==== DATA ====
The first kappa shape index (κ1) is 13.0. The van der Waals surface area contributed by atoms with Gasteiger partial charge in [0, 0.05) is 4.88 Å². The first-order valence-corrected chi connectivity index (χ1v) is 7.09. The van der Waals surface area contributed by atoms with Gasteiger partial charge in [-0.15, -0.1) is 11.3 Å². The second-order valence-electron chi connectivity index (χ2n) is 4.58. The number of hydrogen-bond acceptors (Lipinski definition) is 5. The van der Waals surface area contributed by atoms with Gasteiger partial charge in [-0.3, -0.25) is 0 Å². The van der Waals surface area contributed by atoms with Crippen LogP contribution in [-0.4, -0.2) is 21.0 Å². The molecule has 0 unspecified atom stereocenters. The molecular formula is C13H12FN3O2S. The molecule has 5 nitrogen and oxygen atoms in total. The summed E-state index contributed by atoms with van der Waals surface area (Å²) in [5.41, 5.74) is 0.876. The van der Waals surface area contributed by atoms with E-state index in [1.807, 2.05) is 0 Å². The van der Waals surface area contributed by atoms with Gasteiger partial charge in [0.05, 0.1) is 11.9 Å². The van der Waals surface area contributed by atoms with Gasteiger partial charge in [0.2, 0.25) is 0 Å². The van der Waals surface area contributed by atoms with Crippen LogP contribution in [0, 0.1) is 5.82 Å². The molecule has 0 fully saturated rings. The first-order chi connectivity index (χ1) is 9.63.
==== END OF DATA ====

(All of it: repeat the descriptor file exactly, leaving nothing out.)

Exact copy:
The first kappa shape index (κ1) is 13.0. The van der Waals surface area contributed by atoms with Gasteiger partial charge in [0, 0.05) is 4.88 Å². The first-order valence-corrected chi connectivity index (χ1v) is 7.09. The van der Waals surface area contributed by atoms with Gasteiger partial charge in [-0.15, -0.1) is 11.3 Å². The second-order valence-electron chi connectivity index (χ2n) is 4.58. The number of hydrogen-bond acceptors (Lipinski definition) is 5. The van der Waals surface area contributed by atoms with Gasteiger partial charge in [-0.3, -0.25) is 0 Å². The van der Waals surface area contributed by atoms with Crippen LogP contribution in [-0.4, -0.2) is 21.0 Å². The molecule has 0 unspecified atom stereocenters. The molecular formula is C13H12FN3O2S. The molecule has 5 nitrogen and oxygen atoms in total. The summed E-state index contributed by atoms with van der Waals surface area (Å²) in [5.41, 5.74) is 0.876. The van der Waals surface area contributed by atoms with E-state index in [1.807, 2.05) is 0 Å². The van der Waals surface area contributed by atoms with Gasteiger partial charge in [0.05, 0.1) is 11.9 Å². The van der Waals surface area contributed by atoms with Gasteiger partial charge in [0.2, 0.25) is 0 Å². The van der Waals surface area contributed by atoms with Crippen LogP contribution in [0, 0.1) is 5.82 Å². The molecule has 0 fully saturated rings. The first-order chi connectivity index (χ1) is 9.63.